Organized by Wuon Gean, former editor/writer for UK-based magazine Printmaking Today, current editor of IMPACT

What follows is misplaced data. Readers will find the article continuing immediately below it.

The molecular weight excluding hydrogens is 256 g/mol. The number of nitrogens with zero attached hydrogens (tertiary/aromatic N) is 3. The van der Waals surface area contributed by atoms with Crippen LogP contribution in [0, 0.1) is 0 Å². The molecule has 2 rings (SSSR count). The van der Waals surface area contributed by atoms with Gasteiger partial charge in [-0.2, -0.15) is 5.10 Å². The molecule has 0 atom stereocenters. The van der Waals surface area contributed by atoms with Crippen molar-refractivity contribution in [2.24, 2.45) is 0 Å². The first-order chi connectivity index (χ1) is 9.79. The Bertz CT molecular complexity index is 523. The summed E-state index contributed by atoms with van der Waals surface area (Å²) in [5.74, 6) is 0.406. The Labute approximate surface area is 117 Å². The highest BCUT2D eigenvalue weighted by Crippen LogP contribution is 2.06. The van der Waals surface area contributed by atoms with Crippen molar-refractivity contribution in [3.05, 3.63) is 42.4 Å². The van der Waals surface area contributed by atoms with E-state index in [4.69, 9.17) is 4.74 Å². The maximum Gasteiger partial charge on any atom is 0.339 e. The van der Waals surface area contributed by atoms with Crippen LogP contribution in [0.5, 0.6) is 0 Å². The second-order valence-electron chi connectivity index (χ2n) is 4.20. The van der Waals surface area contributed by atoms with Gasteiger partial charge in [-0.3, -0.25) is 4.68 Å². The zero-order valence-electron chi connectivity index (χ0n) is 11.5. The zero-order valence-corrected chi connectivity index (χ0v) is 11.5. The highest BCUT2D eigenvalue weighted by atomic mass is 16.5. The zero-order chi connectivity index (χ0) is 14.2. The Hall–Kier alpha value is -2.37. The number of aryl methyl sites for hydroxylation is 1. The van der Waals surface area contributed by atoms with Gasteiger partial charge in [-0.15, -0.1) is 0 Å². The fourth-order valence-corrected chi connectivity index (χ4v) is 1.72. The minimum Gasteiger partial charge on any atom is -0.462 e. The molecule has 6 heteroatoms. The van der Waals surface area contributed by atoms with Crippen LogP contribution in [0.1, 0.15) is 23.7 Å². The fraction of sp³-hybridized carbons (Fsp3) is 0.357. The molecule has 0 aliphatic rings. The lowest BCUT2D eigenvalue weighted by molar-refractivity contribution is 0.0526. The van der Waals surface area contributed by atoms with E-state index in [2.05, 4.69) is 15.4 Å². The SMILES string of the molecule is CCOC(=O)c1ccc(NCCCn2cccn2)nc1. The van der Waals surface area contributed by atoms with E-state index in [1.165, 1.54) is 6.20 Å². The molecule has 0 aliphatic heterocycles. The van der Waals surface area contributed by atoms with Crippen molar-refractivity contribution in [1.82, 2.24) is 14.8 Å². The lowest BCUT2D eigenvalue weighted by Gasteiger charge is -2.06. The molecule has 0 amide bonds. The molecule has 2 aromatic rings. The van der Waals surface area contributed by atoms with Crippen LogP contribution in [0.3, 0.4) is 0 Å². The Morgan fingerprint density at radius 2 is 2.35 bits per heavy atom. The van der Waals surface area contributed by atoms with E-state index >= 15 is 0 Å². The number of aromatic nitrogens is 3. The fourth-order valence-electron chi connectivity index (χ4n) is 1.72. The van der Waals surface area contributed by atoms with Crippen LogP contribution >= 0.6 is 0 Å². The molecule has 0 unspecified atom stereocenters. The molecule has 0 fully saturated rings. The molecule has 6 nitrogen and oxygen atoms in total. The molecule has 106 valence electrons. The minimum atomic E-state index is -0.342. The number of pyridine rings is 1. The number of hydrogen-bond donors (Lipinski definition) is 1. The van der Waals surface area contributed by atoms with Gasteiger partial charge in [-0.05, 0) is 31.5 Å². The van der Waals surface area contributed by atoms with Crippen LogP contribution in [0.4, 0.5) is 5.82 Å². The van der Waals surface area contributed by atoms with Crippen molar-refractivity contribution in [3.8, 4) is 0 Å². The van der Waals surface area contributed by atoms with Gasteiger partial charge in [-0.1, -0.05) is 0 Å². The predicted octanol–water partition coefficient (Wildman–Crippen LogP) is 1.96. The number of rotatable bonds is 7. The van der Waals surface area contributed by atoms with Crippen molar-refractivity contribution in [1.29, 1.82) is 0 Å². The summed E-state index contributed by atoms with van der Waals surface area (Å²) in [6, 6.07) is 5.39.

Distortion called for prints that require a unique vantage point, both physical as well as conceptual, to be read. The theme of distortion celebrates our subjective view of the world. The portfolio drew on the tricks of perspective in Italian Renaissance ceilings and Dutch interiors, the anamorphic work of Holbein and Escher, and nineteenth-century optical toys such as the magic mirror and praxinoscope. The act of human perception filters and alters vision though processes of synesthesia, color blindness, and hallucination. Technology both extends and distorts what we can see through the use of infrared film and heat-sensitive recording devices, x-rays, and other medical instrumentation; holograms; wide-angle lenses; and prisms.